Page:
Author Topic: Report into Cpl. Stuart Langridge's suicide to be released next week  (Read 3282 times)

0 Members and 2 Guests are viewing this topic.

One Veteran One Standard

  • Administrator
  • Jr. Member
  • **********
  • Posts: 94
    • View Profile
Michel W. Drapeau
1 hr ·

At long last we will get to see the Final Report. Here is a summary of the timelines:

Stuart Langridge's death took place in Edmonton on March 15, 2008. It .was investigated by the Military Police in three separate investigations. Complaints against the Military Police (MPCC] were made by his parents, Mr and Mrs Fynes to the Military Police Complaints Commissions (MPCC). Key dates are as follows:

• On January 10, 2011 the Fynes submitted their allegations to the MPCC
• On April 29, 2011 the MPCC decided to conduct a Public Interest Investigation.
• March 27, 2012 the MPCC Public Interest Hearings commenced. The public hearing took place over the course of 61 hearing days and heard evidence from 90 witnesses. Transcripts from the hearing totalled over 12,500 pages.
• January 9, 2013. Oral closing submissions were presented by the parties before the MPCC.
• May 1, 2014. The MPCC issued its Interim Report dated April 30, 2014.
• December 16, 2014.The MPCC received the Notice of Action from the Canadian Forces Provost Marshall.
• The MPCC Final Report will be issued on March 10, 2015 .

Report into Cpl. Stuart Langridge's suicide to be released next week

Chris Cobb More from Chris Cobb
Published on: March 3, 2015
Last Updated: March 3, 2015 1:55 PM EST

The Military Police Complaints Commission will issue its long-awaited final report next week into the suicide of Bosnia and Afghanistan veteran Cpl. Stuart Langridge.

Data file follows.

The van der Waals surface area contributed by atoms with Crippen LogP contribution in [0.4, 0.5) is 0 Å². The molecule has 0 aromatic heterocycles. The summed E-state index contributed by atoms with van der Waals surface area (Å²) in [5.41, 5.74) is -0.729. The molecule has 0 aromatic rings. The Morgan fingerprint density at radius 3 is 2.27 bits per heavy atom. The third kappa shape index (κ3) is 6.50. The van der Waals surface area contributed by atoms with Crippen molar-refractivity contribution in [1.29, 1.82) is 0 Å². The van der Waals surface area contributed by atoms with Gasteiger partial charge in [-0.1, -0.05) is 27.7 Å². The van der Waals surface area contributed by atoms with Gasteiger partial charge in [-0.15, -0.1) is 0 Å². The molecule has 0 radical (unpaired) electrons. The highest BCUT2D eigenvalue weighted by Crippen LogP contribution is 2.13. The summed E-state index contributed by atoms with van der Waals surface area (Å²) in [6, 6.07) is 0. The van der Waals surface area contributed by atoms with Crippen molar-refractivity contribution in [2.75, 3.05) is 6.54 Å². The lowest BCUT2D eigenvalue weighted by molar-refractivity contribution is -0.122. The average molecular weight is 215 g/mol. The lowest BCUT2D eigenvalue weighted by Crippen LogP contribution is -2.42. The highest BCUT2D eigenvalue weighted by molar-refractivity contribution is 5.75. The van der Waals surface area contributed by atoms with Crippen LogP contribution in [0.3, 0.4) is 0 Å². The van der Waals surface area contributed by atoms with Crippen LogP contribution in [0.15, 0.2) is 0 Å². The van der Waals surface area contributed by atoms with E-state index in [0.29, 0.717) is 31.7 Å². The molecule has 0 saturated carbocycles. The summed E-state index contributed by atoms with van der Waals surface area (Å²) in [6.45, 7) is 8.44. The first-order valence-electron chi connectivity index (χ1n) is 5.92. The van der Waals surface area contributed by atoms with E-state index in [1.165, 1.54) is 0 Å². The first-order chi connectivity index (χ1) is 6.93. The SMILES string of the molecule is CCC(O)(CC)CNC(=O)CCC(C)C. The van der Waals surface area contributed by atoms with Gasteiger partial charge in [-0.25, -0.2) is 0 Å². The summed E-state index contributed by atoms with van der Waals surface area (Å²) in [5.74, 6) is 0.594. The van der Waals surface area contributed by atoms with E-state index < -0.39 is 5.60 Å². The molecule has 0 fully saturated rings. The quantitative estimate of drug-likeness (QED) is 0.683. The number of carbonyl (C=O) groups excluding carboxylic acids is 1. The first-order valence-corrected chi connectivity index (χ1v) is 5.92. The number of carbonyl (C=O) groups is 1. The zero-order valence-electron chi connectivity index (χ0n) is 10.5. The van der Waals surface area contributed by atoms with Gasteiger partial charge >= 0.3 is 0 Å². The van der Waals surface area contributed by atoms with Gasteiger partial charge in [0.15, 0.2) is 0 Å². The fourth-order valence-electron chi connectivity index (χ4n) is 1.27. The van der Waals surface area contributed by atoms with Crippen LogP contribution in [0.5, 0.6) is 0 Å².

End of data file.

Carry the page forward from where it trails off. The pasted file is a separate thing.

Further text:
Langridge committed suicide at Canadian Forces Base Edmonton on March 15, 2008, shortly before his 29th birthday.

His mother and stepfather, Sheila and Shaun Fynes, brought 30 complaints against 13 members of the military’s National Investigation Service.

They alleged NIS investigations into Langridge’s death were an incompetent whitewash designed to protect their son’s superiors at CFB Edmonton, whom they accuse of negligence.

There was widespread outrage when it was revealed that the military police had found Langridge’s simple, handwritten suicide note at the scene of his death but had kept it from his family for 14 months.

The NIS claimed the note was withheld because it was evidence, but one officer testified that rather than being processed properly, it had been locked away and essentially forgotten.

Sheila Fynes said her family was “emotionally devastated” when they learned that Langridge had left a suicide note that they had been prevented from seeing.

Langridge suffered from depression and abused alcohol and drugs – classic symptoms of what is now widely recognized as the post-traumatic stress disorder that has occurred among Afghanistan and Bosnian war veterans.

But despite their son’s multiple suicide attempts, the Fynes claim that Langridge was dismissed as a drunk and drug user by both his superiors and the NIS.

The commission hearing began in March 2012 and listened to a record 90 witnesses over numerous sessions, totalling 62 days. The hearings ended on Jan. 9, 2013.

In May last year, the Military Police Complaints Commission issued an interim report that contained its findings and recommendations. It was seen by then-minister of defence Rob Nicholson, Chief of the Defence Staff Gen. Tom Lawson, the judge advocate general and the Canadian Forces provost marshal.

But according to the law governing the commission, the Fynes were not allowed to see the interim version.

Their lawyer, Michel Drapeau, accused the military establishment of throwing a cloak of secrecy over the interim report so it could “cherry pick” and institute cosmetic changes before the final version is released.

Drapeau, who failed in his attempt to get a copy of the interim report for the Fynes, said DND’s civilian deputy minister should be overseeing the department’s response to the commission’s interim report.

“Mr. and Mrs. Fynes are ordinary Canadian citizens who have brought their complaints to a civilian body,” he added. “This is an issue for civilian society, not the military.”

The report will be released next Tuesday.